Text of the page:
Using Ockham’s Razor When Using Indicators
Many traders who rely on price action to make trading decisions aren’t necessarily “anti-indicator.” If anything, they abide by a principle that is not unlike the classic “Ockham’s Razor,” which essentially says that simpler solutions are more likely to be correct than complex ones.
There are numerous formulations of this concept. Another formulation, one that comes close to the approach we demonstrated above, says that you shouldn’t multiply the complexity of a solution beyond what’s absolutely necessary. So if an additional indicator or two might help, then add it. But be careful, as you may eventually reach a saturation point where the chart may give conflicting signals due to too many indicators. Then you’re in trouble.
Keep in mind that a simple solution, just like a complex one, still might not work. Not all trades work out. So why complicate the means when nothing is guaranteed? What you might want to do is seek out trades which appear to present a greater return than risk in your favor. And if it doesn’t work out, then on to the next trade.
The RSI and price action combination worked well for the trades we highlighted above. Note that there are other combinations to explore that might achieve something similar. And if you add fundamentals to the mix, then you just might have a comprehensive approach that can give you both a strategic outlook and a tactical means of execution.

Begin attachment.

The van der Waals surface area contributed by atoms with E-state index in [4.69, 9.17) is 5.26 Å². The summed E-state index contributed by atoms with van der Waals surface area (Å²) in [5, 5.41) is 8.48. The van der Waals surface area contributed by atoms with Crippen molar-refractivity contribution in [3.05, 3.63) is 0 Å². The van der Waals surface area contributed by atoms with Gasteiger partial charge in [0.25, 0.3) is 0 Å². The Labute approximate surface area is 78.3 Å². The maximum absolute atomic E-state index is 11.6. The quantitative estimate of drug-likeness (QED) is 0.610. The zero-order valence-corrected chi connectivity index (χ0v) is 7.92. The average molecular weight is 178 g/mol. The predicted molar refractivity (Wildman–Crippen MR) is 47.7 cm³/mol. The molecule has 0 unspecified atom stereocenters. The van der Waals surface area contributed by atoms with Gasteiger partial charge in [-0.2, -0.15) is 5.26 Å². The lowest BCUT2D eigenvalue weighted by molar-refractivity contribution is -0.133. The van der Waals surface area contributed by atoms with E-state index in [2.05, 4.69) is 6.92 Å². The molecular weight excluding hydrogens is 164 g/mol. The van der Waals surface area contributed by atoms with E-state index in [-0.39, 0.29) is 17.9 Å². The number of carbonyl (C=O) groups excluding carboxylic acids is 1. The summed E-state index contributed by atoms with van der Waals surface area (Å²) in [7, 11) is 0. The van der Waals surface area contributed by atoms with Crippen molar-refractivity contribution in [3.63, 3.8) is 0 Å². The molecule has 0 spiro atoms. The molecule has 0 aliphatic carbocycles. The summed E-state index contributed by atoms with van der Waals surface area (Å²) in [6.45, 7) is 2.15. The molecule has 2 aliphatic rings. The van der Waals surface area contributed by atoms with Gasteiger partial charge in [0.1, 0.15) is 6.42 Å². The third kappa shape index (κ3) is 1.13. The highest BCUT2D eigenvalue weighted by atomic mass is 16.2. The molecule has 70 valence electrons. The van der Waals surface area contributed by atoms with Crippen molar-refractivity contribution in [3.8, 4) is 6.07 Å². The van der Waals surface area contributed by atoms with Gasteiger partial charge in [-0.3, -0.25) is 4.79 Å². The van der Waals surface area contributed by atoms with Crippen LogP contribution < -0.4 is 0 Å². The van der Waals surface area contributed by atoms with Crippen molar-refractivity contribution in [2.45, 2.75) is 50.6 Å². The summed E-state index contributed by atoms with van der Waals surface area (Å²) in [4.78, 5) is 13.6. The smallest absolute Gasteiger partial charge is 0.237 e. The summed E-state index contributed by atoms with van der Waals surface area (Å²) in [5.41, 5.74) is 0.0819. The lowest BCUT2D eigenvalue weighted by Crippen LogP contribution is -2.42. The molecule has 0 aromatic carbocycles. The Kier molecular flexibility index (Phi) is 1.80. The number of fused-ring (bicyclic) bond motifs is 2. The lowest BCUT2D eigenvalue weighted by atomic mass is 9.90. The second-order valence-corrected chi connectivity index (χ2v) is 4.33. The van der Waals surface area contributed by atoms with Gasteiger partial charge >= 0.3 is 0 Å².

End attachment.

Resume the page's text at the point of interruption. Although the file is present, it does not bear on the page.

Please be aware that the content of this blog is based upon the opinions and research of GFF Brokers and its staff and should not be treated as trade recommendations. There is a substantial risk of loss in trading futures, options and forex. Past performance is not necessarily indicative of future results.
Be advised that there are instances in which stop losses may not trigger. In cases where the market is illiquid–either no buyers or no sellers–or in cases of electronic disruptions, stop losses can fail. And although stop losses can be considered a risk management (loss management) strategy, their function can never be completely guaranteed.
Disclaimer Regarding Hypothetical Performance Results: HYPOTHETICAL PERFORMANCE RESULTS HAVE MANY INHERENT LIMITATIONS, SOME OF WHICH ARE DESCRIBED BELOW. NO REPRESENTATION IS BEING MADE THAT ANY ACCOUNT WILL OR IS LIKELY TO ACHIEVE PROFITS OR LOSSES SIMILAR TO THOSE SHOWN. IN FACT, THERE ARE FREQUENTLY SHARP DIFFERENCES BETWEEN HYPOTHETICAL PERFORMANCE RESULTS AND THE ACTUAL RESULTS SUBSEQUENTLY ACHIEVED BY ANY PARTICULAR TRADING PROGRAM.
ONE OF THE LIMITATIONS OF HYPOTHETICAL PERFORMANCE RESULTS IS THAT THEY ARE GENERALLY PREPARED WITH THE BENEFIT OF HINDSIGHT. IN ADDITION, HYPOTHETICAL TRADING DOES NOT INVOLVE FINANCIAL RISK, AND NO HYPOTHETICAL TRADING RECORD CAN COMPLETELY ACCOUNT FOR THE IMPACT OF FINANCIAL RISK IN ACTUAL TRADING. FOR EXAMPLE, THE ABILITY TO WITHSTAND LOSSES OR TO ADHERE TO A PARTICULAR TRADING PROGRAM IN SPITE OF TRADING LOSSES ARE MATERIAL POINTS WHICH CAN ALSO ADVERSELY AFFECT ACTUAL TRADING RESULTS. THERE ARE NUMEROUS OTHER FACTORS RELATED TO THE MARKETS IN GENERAL OR TO THE IMPLEMENTATION OF ANY SPECIFIC TRADING PROGRAM WHICH CANNOT BE FULLY ACCOUNTED FOR IN THE PREPARATION OF HYPOTHETICAL PERFORMANCE RESULTS AND ALL OF WHICH CAN ADVERSELY AFFECT ACTUAL TRADING RESULTS.